Windows Azure Pack – Adding multiple public IP addresses

After implementing Windows Azure Pack at a customer I’ve gotten several interesting questions regarding limitations and such. One of these questions was: Can a customer have multiple public IP addresses assigned to a single virtual network, to NAT ports through the firewall?

Out of the box, via the GUI, there is no way to do this. In this version of WAP the customer can only manage 1 public IP per virtual network. This is a big issue for some customers, but hey, we’re here to solve problems 😉
Since there’s no useful GUI for the multitenant RRAS role (that I know of, at least) I started looking through the list of PowerShell modules available in Windows Server 2012 R2 and checked out the Remote Access Cmdlets, which I had used earlier to troubleshoot some site-to-site VPN’s. That’s not the right one, but make sure to check it out for future reference. Instead we need the NetNat module which contains all cmdlets to handle NAT and IP’s used by customers.

Basically you can manage 3 objects using the NetNat module:

  1. NetNat
    NAT objects maps to the Internal Routing Domain ID (RDID) of your NVGRE networks. As you may know, each NVGRE network has it’s own RDID which makes it unique and allows Hyper-V to isolate networks from eachother. When NAT is enabled on a network it is assigned a unigue NAT object, which allows you to NAT ports from a public IP to a private IP. We can create new NetNat objects (New-NetNat), modify them (Set-NetNat) or delete them (Remove-NetNat). And of course we can view the settings by using Get-NetNat.
  2. NetNatExternalAddress
    This object is the public IP address which is assigned to your NetNat objects. Each NetNat object can contain multiple public IP’s which is referenced by their ExternalAddressID property on the object, you’ll see this later in the post. We can add IP’s with Add-NetNatExternalAddress, remove them with Remove-NetNatExternalAddress and view them with Get-NetNatExternalAddress.
  3. NetNatStaticMapping
    Here have the object that contains your NAT rules. This objects is mapped to the NetNat objects and the public IP as you’ll see when we add an IP address.
  4. NetNatGlobal
    I know, I said 3 but there is actually 4. The only property you can change here, is InterRoutingDomainHairpinningMode to choose how NAT routes traffic between 2 customer networks. Default behaviour is External, which routes traffic through the external interface. We can use Set-NetNatGlobal and Get-NetNatGlobal.
    Example:

    [powershell]Get-NetNatGlobal[/powershell]

    Get-NetNatGlobal1

How do you add an extra IP then? Just follow these steps on your Hyper-V Network Gateways:

  1. First we’ll have to find our NetNat name. One way to do this is to lookup the already available IP the customer has:[powershell]Get-NetNatExternalAddress | where {$_.IPAddress -eq "0.0.0.0"}[/powershell]

    Which gives us the following information, note the NatName:
    get-netnatexternaladdress1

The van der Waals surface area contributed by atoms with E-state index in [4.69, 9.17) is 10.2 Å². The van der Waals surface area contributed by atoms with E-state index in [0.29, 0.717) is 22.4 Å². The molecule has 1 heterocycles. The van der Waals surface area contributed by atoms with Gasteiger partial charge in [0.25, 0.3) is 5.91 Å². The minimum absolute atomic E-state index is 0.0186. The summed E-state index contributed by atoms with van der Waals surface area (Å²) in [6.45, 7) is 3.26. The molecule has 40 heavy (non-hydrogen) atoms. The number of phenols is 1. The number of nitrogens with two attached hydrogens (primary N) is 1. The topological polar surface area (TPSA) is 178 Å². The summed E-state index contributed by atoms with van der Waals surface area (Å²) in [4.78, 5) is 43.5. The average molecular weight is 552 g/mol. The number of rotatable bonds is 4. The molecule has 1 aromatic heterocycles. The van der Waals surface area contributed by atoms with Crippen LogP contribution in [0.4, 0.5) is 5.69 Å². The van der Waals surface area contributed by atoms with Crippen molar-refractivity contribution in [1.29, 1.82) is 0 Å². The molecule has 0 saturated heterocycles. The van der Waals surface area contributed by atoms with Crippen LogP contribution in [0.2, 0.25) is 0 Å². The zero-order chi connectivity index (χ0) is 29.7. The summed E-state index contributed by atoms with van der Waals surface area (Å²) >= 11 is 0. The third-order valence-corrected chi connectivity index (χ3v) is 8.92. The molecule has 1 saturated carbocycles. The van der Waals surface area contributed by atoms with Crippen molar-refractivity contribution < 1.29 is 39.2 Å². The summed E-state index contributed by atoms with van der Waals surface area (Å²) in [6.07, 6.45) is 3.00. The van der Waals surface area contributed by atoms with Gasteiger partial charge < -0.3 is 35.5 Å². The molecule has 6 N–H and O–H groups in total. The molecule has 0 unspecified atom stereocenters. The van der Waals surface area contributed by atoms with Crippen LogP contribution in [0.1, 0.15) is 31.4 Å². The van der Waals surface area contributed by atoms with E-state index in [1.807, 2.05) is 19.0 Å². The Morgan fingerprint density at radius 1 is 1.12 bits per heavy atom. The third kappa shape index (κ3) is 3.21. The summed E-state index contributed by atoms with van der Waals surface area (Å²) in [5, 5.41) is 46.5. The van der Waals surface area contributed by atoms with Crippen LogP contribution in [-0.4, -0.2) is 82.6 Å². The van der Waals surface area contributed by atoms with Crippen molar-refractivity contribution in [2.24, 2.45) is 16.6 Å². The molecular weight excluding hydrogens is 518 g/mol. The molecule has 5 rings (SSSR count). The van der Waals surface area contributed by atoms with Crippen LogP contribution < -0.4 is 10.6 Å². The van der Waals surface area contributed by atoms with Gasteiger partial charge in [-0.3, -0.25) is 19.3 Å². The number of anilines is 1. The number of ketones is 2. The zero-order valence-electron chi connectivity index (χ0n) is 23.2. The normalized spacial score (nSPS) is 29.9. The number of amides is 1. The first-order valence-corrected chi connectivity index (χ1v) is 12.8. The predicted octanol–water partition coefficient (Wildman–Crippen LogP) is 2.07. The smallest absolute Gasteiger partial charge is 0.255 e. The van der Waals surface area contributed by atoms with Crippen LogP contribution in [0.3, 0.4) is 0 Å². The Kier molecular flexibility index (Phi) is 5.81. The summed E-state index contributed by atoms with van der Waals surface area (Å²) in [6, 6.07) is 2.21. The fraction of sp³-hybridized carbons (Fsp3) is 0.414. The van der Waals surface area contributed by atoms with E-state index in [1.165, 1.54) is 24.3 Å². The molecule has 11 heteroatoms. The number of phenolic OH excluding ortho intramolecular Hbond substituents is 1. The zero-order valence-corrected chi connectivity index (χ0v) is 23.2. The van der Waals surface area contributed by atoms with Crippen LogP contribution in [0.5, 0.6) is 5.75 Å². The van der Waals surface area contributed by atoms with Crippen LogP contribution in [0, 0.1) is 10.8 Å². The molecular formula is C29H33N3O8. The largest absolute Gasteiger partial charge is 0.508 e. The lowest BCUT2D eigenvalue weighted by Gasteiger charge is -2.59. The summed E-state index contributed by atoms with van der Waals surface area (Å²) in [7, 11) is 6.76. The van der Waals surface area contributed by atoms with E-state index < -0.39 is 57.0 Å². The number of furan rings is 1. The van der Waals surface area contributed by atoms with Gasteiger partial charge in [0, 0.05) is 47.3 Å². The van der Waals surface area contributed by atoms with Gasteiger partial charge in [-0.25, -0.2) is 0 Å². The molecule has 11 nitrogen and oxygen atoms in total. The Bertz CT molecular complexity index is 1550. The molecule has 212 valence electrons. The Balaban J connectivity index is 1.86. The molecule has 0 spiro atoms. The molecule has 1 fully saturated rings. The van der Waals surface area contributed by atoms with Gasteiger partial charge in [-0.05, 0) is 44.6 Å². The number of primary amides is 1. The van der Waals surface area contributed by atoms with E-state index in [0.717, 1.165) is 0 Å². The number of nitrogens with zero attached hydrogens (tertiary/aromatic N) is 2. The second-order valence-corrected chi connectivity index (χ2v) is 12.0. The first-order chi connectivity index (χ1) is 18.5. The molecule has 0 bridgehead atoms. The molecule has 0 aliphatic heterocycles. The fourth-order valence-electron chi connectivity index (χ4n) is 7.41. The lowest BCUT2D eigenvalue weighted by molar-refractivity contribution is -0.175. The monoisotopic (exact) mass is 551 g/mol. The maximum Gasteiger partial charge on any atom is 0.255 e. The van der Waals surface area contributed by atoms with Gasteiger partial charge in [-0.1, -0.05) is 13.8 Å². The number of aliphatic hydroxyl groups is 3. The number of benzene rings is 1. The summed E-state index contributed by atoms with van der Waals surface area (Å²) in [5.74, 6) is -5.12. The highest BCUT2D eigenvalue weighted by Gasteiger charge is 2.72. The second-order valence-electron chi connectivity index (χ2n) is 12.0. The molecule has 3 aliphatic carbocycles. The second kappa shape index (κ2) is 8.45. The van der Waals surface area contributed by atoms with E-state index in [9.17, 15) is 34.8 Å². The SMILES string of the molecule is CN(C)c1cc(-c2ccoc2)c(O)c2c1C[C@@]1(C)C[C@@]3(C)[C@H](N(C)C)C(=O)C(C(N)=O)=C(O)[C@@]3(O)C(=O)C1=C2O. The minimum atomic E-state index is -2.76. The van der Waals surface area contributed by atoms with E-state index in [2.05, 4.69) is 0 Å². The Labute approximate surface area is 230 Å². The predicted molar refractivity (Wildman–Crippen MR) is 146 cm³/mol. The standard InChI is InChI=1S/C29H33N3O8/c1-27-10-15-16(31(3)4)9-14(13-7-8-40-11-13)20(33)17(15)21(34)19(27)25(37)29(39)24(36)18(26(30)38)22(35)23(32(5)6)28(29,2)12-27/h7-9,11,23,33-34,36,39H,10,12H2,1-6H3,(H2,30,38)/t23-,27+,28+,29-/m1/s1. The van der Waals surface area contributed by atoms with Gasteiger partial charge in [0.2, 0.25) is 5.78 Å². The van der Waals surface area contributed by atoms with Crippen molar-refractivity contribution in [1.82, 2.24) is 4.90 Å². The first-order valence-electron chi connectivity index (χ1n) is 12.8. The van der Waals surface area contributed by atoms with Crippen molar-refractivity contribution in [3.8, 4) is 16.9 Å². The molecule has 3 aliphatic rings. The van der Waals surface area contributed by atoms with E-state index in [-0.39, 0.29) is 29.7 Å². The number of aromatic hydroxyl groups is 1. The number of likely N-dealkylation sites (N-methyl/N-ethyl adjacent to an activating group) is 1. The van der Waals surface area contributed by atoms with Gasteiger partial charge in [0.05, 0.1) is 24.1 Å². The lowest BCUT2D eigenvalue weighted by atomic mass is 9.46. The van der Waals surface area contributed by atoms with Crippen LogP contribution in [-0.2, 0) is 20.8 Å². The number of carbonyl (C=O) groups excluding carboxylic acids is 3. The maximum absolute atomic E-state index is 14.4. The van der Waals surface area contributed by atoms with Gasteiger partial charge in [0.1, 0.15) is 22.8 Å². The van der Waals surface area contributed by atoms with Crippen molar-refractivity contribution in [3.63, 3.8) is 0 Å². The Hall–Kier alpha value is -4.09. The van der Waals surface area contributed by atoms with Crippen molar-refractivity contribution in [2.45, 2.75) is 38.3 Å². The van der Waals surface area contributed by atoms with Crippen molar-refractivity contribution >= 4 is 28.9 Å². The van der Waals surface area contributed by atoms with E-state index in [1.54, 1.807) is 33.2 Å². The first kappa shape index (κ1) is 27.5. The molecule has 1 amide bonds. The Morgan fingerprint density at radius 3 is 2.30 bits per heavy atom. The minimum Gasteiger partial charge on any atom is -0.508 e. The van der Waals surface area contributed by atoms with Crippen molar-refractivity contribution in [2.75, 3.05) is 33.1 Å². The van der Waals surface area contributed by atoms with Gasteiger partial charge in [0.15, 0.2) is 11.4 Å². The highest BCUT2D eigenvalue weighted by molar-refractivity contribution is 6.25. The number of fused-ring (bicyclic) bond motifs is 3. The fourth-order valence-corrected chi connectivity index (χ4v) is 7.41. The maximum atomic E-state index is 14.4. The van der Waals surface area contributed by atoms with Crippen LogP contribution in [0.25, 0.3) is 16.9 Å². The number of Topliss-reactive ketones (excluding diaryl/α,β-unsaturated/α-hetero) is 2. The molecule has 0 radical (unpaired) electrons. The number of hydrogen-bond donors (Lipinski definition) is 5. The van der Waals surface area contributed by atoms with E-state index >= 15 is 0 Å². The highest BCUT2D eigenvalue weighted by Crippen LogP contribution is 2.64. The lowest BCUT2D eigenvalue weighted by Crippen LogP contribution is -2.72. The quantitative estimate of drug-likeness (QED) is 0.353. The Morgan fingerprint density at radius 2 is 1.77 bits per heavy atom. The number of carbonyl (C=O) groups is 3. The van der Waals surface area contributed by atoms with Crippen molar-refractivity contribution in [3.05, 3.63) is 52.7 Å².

2. Here I like to lookup the NetNat:[powershell]Get-NetNat -Name 4328a889-64c0-447c-ac0a-caf3bd49132b[/powershell]

    And luckily it exists (Note that the name corresponds to the RoutingDomainId (RDID)):
    Get-NetNat1

  3. Next we’ll find an unused IP – I tend to do this by listing the used public IP’s:[powershell]Get-NetNatExternalAddress | Select IPAddress[/powershell]

    get-netnatexternaladdress2

  4. Now we’ll add the IP, I choose the .209 IP:[powershell]Add-NetNatExternalAddress -NatName 4328A889-64C0-447C-AC0A-CAF3BD49132B -IPAddress 0.0.0.0[/powershell]

    Add-NetNatExternalAddress1
    And we can check the IP is added (note the ExternalAddressID I mentioned earlier):

    [powershell]Get-NetNatExternalAddress -NatName 4328A889-64C0-447C-AC0A-CAF3BD49132B[/powershell]

    get-netnatexternaladdress3

  5. Now we can open ports using this IP:[powershell]Add-NetNatStaticMapping -NatName 4328A889-64C0-447C-AC0A-CAF3BD49132B -Protocol TCP -ExternalIPAddress 0.0.0.0 -ExternalPort 3389 -InternalIPAddress 10.0.0.3 -InternalPort 3389[/powershell]

    Add-NetNatStaticMapping

  6. Now that we’ve added the IP, we can actually see it’s used in VMM, by using PowerShell:[powershell]Get-SCStaticIPAddressPool -Name "YourIPPool" | Get-SCIPAddress | select Address[/powershell]

    Get-SCIPAddress1

Update 16/10: I should add that while this works, it is not supported by Microsoft, so you’re on your own if you do this and run into any issues – there seems to be some issues related to this, more on those in a later post.

6 comments

  1. I cannot use ‘add-netnatexternaladdress’. Whenever I try, after entering the IPAddress Parameter, I’m getting an error: Element not found.

    Like

  2. Does this work with nested virtualization in azure? For example, can I have 5 nested VMs, each with their own internal NAT IP address “mapped” to 5 external IP address, so those 5 VMs can be accessed seamlessly from the outside (from the guest VM or otherwise) through those external IPs? Thanks.

    Like

    1. This post is for Windows Azure Pack, not Azure – so no.

      Not sure why you would run nested VMs in Azure, unless it’s just for learning? The economy and complexity of doing it, is too big to make it a good solution.

      Like

  3. Thanks for responding Jesper. A few reasons for doing this:

    * Cost. If I consolidate, I save. Cost of 14 4G is more than a 64G Ev3 server. With nested virtualization, I can BYOL for my nested VMs.
    * Backups are simpler.
    * I can use VHDx. The conversion from Gen2 to Gen1 is an ordeal, to say the least.
    * Performance – I have yet to test this, which is why I asked this question.

    I will probably have an answer to my own question by doing some testing, if you already know the answer, please share. Please let me know of any pitfalls as well. Much obliged.

    Like

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